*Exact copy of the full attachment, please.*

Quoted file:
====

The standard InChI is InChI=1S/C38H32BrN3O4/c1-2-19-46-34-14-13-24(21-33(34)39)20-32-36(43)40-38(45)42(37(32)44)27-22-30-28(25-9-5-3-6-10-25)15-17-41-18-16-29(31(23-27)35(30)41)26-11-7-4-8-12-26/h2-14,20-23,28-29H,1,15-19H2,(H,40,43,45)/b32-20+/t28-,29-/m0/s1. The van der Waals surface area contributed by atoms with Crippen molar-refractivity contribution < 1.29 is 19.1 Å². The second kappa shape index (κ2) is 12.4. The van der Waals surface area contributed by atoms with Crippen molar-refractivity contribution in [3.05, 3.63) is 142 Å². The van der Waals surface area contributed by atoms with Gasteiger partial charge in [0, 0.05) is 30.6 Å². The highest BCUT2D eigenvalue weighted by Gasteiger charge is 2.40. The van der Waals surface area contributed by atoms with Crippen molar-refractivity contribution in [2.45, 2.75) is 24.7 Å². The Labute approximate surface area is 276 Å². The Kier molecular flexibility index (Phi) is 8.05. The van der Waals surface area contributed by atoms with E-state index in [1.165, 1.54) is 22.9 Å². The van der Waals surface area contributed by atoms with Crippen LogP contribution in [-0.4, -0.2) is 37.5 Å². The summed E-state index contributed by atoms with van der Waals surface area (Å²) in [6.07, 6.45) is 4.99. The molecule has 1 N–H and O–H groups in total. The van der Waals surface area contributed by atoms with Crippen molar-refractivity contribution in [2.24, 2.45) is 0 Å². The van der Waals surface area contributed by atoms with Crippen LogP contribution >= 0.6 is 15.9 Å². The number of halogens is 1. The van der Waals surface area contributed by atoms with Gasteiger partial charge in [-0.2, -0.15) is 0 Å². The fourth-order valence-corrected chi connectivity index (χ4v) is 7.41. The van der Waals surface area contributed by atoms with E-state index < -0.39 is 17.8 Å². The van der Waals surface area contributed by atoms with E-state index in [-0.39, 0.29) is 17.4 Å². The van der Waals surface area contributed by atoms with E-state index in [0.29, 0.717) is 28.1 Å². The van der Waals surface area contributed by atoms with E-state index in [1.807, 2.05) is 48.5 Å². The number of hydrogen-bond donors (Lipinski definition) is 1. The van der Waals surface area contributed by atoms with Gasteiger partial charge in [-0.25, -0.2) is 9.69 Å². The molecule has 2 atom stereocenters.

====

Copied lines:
The standard InChI is InChI=1S/C38H32BrN3O4/c1-2-19-46-34-14-13-24(21-33(34)39)20-32-36(43)40-38(45)42(37(32)44)27-22-30-28(25-9-5-3-6-10-25)15-17-41-18-16-29(31(23-27)35(30)41)26-11-7-4-8-12-26/h2-14,20-23,28-29H,1,15-19H2,(H,40,43,45)/b32-20+/t28-,29-/m0/s1. The van der Waals surface area contributed by atoms with Crippen molar-refractivity contribution < 1.29 is 19.1 Å². The second kappa shape index (κ2) is 12.4. The van der Waals surface area contributed by atoms with Crippen molar-refractivity contribution in [3.05, 3.63) is 142 Å². The van der Waals surface area contributed by atoms with Gasteiger partial charge in [0, 0.05) is 30.6 Å². The highest BCUT2D eigenvalue weighted by Gasteiger charge is 2.40. The van der Waals surface area contributed by atoms with Crippen molar-refractivity contribution in [2.45, 2.75) is 24.7 Å². The Labute approximate surface area is 276 Å². The Kier molecular flexibility index (Phi) is 8.05. The van der Waals surface area contributed by atoms with E-state index in [1.165, 1.54) is 22.9 Å². The van der Waals surface area contributed by atoms with Crippen LogP contribution in [-0.4, -0.2) is 37.5 Å². The summed E-state index contributed by atoms with van der Waals surface area (Å²) in [6.07, 6.45) is 4.99. The molecule has 1 N–H and O–H groups in total. The van der Waals surface area contributed by atoms with Crippen molar-refractivity contribution in [2.24, 2.45) is 0 Å². The van der Waals surface area contributed by atoms with Crippen LogP contribution >= 0.6 is 15.9 Å². The number of halogens is 1. The van der Waals surface area contributed by atoms with Gasteiger partial charge in [-0.2, -0.15) is 0 Å². The fourth-order valence-corrected chi connectivity index (χ4v) is 7.41. The van der Waals surface area contributed by atoms with E-state index < -0.39 is 17.8 Å². The van der Waals surface area contributed by atoms with E-state index in [-0.39, 0.29) is 17.4 Å². The van der Waals surface area contributed by atoms with E-state index in [0.29, 0.717) is 28.1 Å². The van der Waals surface area contributed by atoms with E-state index in [1.807, 2.05) is 48.5 Å². The number of hydrogen-bond donors (Lipinski definition) is 1. The van der Waals surface area contributed by atoms with Gasteiger partial charge in [-0.25, -0.2) is 9.69 Å². The molecule has 2 atom stereocenters.